Work-life balance is continually cited as a top-five priority for employees. However, many employers think that if they implement a remote working policy, employees will automatically have a better work-life balance. It doesn’t work like that. Employees at remote-friendly companies are 32% more likely to say they struggle with work-life balance. Employers, therefore, need to ensure their workforce has clear boundaries in place between work and home life. Burnout is real: 41% of workers feel burnt out from work, so it’s important to put measures in place to address it. Well-being programs can help and managers need to be aware of the signs of burnout, so they can step in to help team members who are feeling overwhelmed.

3

To be able to further their careers

The ability to learn and develop has become a key driver for people considering new roles. So much so that 37% of candidates said they’d be willing to take a pay cut for a chance to learn new skills. Further, the same percentage said that upskilling opportunities are the most important factor when considering a new role, after compensation and benefits. Comprehensive L&D programs play an important role in internal mobility; they help decrease time to hire and reduce recruitment costs. Because internal candidates already know what to expect from their organization, employee satisfaction and retention levels remain high.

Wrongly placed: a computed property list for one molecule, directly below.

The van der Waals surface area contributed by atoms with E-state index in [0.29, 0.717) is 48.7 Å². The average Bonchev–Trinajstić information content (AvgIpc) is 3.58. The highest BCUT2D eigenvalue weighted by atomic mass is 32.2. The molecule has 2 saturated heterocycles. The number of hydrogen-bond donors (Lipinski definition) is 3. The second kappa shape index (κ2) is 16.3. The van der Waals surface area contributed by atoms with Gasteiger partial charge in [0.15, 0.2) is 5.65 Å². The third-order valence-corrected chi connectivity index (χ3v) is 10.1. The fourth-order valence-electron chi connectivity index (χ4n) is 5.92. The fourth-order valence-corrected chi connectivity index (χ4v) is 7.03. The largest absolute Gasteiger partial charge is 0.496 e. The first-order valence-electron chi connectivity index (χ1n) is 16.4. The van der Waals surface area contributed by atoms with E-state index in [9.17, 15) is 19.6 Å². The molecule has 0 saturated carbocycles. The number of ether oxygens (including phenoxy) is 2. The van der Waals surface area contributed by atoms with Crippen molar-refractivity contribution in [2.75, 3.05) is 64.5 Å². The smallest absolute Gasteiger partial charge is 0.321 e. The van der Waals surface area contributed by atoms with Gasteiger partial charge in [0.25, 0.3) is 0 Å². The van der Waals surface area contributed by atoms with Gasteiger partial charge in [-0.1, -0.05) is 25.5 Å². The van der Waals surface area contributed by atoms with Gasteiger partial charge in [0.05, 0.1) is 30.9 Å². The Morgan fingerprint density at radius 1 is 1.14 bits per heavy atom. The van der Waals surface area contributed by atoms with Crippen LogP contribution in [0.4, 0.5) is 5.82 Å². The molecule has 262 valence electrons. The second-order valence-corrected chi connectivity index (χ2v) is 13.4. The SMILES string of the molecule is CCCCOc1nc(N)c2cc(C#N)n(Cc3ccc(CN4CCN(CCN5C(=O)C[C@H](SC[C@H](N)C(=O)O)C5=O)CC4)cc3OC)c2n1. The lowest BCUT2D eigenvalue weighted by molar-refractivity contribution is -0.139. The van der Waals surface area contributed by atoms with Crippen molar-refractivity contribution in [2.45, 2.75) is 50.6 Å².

4

To truly belong

Employees want to feel a sense of belonging in the workplace: 62% of jobseekers said they would be more likely to apply for a job if a company is openly committed to improving diversity and inclusion within their workforce. The most important part is how you operationalize it though. Employees and candidates will see right through it if what you say doesn’t align with what you do. Create a culture that encourages all employees to bring their true selves to work. You can do this by including employees of all levels together in your planning, processes and programs. This provides them with the opportunity to have their say. Simply put, everyone’s voice should be heard.